Biotech Strategy Blog

Commentary on Science, Innovation & New Products with a focus on Oncology, Hematology & Cancer Immunotherapy

Posts tagged ‘Checkpoint Blockade’

SITC2017 Poster Halls

National Harbor, MD: It’s time for the first of our Gems from the Poster Halls following the Society for Immunotherapy of Cancer (SITC) annual meeting over the weekend.

It’s time for a look at biomarkers of response and some novel approaches in development. In the past we have covered circulating tumour cells (CTCs), cell free DNA (cfDNA), circulating tumour DNA (ctDNA) and even exosomes.

As Monthy Python would say — now for something really different…

What about a more integrated approach?

Yes, it’s possible and no, I’m not talking about the classical nonogram either.

To learn more insights on our latest conference coverage, subscribers can log-in or you can click to gain access to BSB Premium Content.

SITC 2017 at the Gaylord Hotel, MD

It’s that time of year already and it has come around so fast in 2017… yes it’s the annual meeting for the Society for Immunotherapy of Cancer (aka SITC).

This year there are several eagerly anticipated presentations, one of which is Juno’s ill-fated ROCKET trial in adult ALL using their JCAR015 CAR T cell therapy.

While Novartis and Kite both successfully made it to market recently in pediatric ALL and aggressive lumphomas, respectively, Juno were left languishing in a poor third place after a series of lethal cerebral oedemas scuppered the program.  In the meantime, Novartis are relentless chasing Kite with their JULIET trial in DLBCL and could well have the third CAR T cell therapy indication.

Finally, we heard for the first time today what the company learned from the recent analysis of the deaths, which they shared with the field this morning.  BSB was on the spot to hear more about what the CMO, Dr Mark Gilbert had to say and we also have some thought leader sentiments on their perspective of the findings.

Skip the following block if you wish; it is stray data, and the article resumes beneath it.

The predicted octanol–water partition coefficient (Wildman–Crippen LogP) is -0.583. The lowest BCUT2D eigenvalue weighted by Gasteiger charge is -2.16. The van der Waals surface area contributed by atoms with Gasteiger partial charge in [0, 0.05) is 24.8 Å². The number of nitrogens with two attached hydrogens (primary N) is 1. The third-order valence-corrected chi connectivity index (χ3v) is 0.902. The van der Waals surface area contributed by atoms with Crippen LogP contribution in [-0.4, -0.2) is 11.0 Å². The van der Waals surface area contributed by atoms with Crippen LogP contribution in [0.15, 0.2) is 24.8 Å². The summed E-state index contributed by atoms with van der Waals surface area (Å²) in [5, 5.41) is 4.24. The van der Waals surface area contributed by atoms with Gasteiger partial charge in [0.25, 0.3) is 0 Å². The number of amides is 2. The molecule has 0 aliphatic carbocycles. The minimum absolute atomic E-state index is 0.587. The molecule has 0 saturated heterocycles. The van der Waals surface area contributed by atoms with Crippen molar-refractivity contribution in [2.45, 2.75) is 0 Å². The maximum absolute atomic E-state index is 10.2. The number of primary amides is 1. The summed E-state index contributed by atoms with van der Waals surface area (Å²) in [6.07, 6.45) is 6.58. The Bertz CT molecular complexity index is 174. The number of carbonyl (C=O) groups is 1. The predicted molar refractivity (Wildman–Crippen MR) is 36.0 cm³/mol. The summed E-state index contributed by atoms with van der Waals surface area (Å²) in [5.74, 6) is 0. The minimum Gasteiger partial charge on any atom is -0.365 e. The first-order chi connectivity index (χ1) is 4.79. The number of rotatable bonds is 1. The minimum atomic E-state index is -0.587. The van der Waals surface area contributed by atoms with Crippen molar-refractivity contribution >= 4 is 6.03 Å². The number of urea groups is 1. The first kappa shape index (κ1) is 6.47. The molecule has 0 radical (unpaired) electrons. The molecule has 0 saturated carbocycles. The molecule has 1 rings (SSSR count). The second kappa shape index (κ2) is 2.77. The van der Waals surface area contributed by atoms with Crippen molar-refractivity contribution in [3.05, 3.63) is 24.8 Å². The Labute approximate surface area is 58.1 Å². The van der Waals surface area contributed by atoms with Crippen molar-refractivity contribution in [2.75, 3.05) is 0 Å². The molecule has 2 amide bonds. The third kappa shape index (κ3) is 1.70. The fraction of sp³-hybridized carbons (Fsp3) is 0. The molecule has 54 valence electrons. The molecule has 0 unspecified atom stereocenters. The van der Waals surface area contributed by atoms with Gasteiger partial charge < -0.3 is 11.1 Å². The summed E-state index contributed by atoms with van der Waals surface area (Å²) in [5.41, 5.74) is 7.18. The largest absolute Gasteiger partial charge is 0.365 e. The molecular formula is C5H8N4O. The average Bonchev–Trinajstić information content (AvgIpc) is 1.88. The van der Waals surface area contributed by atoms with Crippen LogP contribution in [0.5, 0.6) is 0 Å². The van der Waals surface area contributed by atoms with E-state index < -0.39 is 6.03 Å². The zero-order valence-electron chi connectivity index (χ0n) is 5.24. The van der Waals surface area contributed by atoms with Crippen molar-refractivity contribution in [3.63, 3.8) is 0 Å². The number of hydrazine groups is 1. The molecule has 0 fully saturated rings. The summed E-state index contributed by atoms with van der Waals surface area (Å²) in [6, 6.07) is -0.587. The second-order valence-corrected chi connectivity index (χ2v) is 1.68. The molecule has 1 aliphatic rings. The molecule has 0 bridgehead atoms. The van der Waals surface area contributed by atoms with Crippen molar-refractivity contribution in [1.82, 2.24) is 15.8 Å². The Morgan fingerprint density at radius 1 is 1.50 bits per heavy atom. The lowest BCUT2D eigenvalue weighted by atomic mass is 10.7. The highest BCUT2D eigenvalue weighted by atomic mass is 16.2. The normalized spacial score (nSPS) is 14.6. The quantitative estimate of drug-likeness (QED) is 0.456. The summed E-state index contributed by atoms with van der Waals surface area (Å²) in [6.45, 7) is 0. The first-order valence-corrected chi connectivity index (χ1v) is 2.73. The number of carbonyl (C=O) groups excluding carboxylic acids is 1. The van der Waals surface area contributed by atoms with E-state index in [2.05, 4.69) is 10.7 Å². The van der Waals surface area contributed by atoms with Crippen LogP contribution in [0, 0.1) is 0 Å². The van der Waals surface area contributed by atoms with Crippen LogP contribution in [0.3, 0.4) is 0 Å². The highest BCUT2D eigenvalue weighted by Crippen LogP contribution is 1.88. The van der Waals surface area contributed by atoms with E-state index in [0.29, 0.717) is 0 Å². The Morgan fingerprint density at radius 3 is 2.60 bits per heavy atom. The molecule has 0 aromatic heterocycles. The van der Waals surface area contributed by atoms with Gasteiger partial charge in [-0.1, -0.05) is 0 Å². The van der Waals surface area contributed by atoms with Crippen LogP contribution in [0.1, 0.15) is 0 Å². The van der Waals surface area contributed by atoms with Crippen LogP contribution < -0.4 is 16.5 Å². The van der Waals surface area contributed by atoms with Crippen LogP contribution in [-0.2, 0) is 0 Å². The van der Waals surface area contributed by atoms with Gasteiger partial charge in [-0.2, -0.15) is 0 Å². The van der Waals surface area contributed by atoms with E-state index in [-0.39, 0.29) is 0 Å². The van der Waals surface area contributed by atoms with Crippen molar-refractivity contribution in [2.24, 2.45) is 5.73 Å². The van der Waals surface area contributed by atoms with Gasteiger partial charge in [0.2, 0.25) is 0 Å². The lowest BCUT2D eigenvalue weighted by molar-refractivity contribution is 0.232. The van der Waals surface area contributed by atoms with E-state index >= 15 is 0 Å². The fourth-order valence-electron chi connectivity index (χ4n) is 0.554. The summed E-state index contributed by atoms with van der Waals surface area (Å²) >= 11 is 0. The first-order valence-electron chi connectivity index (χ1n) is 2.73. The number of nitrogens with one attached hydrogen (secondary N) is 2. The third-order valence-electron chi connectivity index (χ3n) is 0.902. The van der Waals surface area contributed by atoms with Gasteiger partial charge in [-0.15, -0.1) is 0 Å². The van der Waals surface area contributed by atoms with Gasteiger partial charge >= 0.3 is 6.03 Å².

That’s not all though, as there was also new data on checkpoint blockade and other immunotherapies that are in early development as well as developments on the biomarker front.

To learn more insights on the latest conference coverage, subscribers can log-in or you can click to gain access to BSB Premium Content for our Day 1 highlights.

Yesterday in part 1 (Link) of our latest mini-series, we looked at the SCLC landscape and some of the key background issues to think about.

This time around in part 2 we drill down focus more specifically on Rova-T, including physician and patient sentiments and in particular, what to watch out for with the upcoming phase 2 TRINITY readout.   There’s a lot to consider here so we’ve broken the analysis down to five key areas.

Mystic Meg is also back with her canny predictions – what does the crystal ball portend for Rova-T and the TRINITY trial?  Caveat: she’s been on a tear of late; this situation will not continue forever.